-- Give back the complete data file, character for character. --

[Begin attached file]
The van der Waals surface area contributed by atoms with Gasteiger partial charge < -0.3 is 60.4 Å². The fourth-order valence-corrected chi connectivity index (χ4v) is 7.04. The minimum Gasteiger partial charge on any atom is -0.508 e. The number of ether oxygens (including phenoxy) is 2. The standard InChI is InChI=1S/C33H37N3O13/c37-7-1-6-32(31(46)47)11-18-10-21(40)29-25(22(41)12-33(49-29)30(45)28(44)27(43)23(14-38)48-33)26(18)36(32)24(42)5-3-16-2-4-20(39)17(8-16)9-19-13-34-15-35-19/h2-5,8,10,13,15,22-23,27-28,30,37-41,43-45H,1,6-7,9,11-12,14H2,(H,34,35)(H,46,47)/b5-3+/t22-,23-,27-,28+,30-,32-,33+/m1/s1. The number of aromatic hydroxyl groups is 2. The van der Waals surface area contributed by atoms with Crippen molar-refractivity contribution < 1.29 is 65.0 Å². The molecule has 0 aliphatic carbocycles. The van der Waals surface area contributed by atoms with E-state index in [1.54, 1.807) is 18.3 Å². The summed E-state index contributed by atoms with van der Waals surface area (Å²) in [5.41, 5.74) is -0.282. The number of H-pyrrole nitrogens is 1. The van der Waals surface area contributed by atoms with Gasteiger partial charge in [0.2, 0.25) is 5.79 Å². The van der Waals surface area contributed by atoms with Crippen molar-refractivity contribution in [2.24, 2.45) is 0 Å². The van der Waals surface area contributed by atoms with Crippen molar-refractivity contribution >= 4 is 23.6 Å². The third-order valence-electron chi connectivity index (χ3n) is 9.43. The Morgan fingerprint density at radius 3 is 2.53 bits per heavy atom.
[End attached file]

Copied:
The van der Waals surface area contributed by atoms with Gasteiger partial charge < -0.3 is 60.4 Å². The fourth-order valence-corrected chi connectivity index (χ4v) is 7.04. The minimum Gasteiger partial charge on any atom is -0.508 e. The number of ether oxygens (including phenoxy) is 2. The standard InChI is InChI=1S/C33H37N3O13/c37-7-1-6-32(31(46)47)11-18-10-21(40)29-25(22(41)12-33(49-29)30(45)28(44)27(43)23(14-38)48-33)26(18)36(32)24(42)5-3-16-2-4-20(39)17(8-16)9-19-13-34-15-35-19/h2-5,8,10,13,15,22-23,27-28,30,37-41,43-45H,1,6-7,9,11-12,14H2,(H,34,35)(H,46,47)/b5-3+/t22-,23-,27-,28+,30-,32-,33+/m1/s1. The number of aromatic hydroxyl groups is 2. The van der Waals surface area contributed by atoms with Crippen molar-refractivity contribution < 1.29 is 65.0 Å². The molecule has 0 aliphatic carbocycles. The van der Waals surface area contributed by atoms with E-state index in [1.54, 1.807) is 18.3 Å². The summed E-state index contributed by atoms with van der Waals surface area (Å²) in [5.41, 5.74) is -0.282. The number of H-pyrrole nitrogens is 1. The van der Waals surface area contributed by atoms with Gasteiger partial charge in [0.2, 0.25) is 5.79 Å². The van der Waals surface area contributed by atoms with Crippen molar-refractivity contribution in [2.24, 2.45) is 0 Å². The van der Waals surface area contributed by atoms with Crippen molar-refractivity contribution >= 4 is 23.6 Å². The third-order valence-electron chi connectivity index (χ3n) is 9.43. The Morgan fingerprint density at radius 3 is 2.53 bits per heavy atom.